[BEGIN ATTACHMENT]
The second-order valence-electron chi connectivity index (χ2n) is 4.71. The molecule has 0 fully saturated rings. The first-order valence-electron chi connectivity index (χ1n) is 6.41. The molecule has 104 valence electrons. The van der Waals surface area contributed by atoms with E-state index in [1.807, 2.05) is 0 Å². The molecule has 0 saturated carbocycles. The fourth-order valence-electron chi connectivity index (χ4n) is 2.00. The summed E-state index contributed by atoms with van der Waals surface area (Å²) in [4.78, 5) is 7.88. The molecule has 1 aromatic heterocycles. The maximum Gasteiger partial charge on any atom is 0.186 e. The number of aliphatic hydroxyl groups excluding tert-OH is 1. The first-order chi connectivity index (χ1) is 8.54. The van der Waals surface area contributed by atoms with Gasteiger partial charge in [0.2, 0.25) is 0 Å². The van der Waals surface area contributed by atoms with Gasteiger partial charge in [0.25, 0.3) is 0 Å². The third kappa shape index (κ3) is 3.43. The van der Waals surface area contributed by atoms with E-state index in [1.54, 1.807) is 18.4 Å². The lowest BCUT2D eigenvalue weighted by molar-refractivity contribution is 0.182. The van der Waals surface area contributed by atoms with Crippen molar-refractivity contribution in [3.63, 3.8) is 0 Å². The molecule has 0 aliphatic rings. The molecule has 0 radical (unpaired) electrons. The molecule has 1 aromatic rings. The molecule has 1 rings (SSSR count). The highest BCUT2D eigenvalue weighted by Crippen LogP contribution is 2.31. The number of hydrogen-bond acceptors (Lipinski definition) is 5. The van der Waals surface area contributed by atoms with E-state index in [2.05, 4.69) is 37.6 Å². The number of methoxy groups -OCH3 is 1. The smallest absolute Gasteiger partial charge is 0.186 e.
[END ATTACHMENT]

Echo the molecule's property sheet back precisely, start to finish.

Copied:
The second-order valence-electron chi connectivity index (χ2n) is 4.71. The molecule has 0 fully saturated rings. The first-order valence-electron chi connectivity index (χ1n) is 6.41. The molecule has 104 valence electrons. The van der Waals surface area contributed by atoms with E-state index in [1.807, 2.05) is 0 Å². The molecule has 0 saturated carbocycles. The fourth-order valence-electron chi connectivity index (χ4n) is 2.00. The summed E-state index contributed by atoms with van der Waals surface area (Å²) in [4.78, 5) is 7.88. The molecule has 1 aromatic heterocycles. The maximum Gasteiger partial charge on any atom is 0.186 e. The number of aliphatic hydroxyl groups excluding tert-OH is 1. The first-order chi connectivity index (χ1) is 8.54. The van der Waals surface area contributed by atoms with Gasteiger partial charge in [0.2, 0.25) is 0 Å². The van der Waals surface area contributed by atoms with Gasteiger partial charge in [0.25, 0.3) is 0 Å². The third kappa shape index (κ3) is 3.43. The van der Waals surface area contributed by atoms with E-state index in [1.54, 1.807) is 18.4 Å². The lowest BCUT2D eigenvalue weighted by molar-refractivity contribution is 0.182. The van der Waals surface area contributed by atoms with Crippen molar-refractivity contribution in [3.63, 3.8) is 0 Å². The molecule has 0 aliphatic rings. The molecule has 0 radical (unpaired) electrons. The molecule has 1 aromatic rings. The molecule has 1 rings (SSSR count). The highest BCUT2D eigenvalue weighted by Crippen LogP contribution is 2.31. The number of hydrogen-bond acceptors (Lipinski definition) is 5. The van der Waals surface area contributed by atoms with E-state index in [2.05, 4.69) is 37.6 Å². The number of methoxy groups -OCH3 is 1. The smallest absolute Gasteiger partial charge is 0.186 e.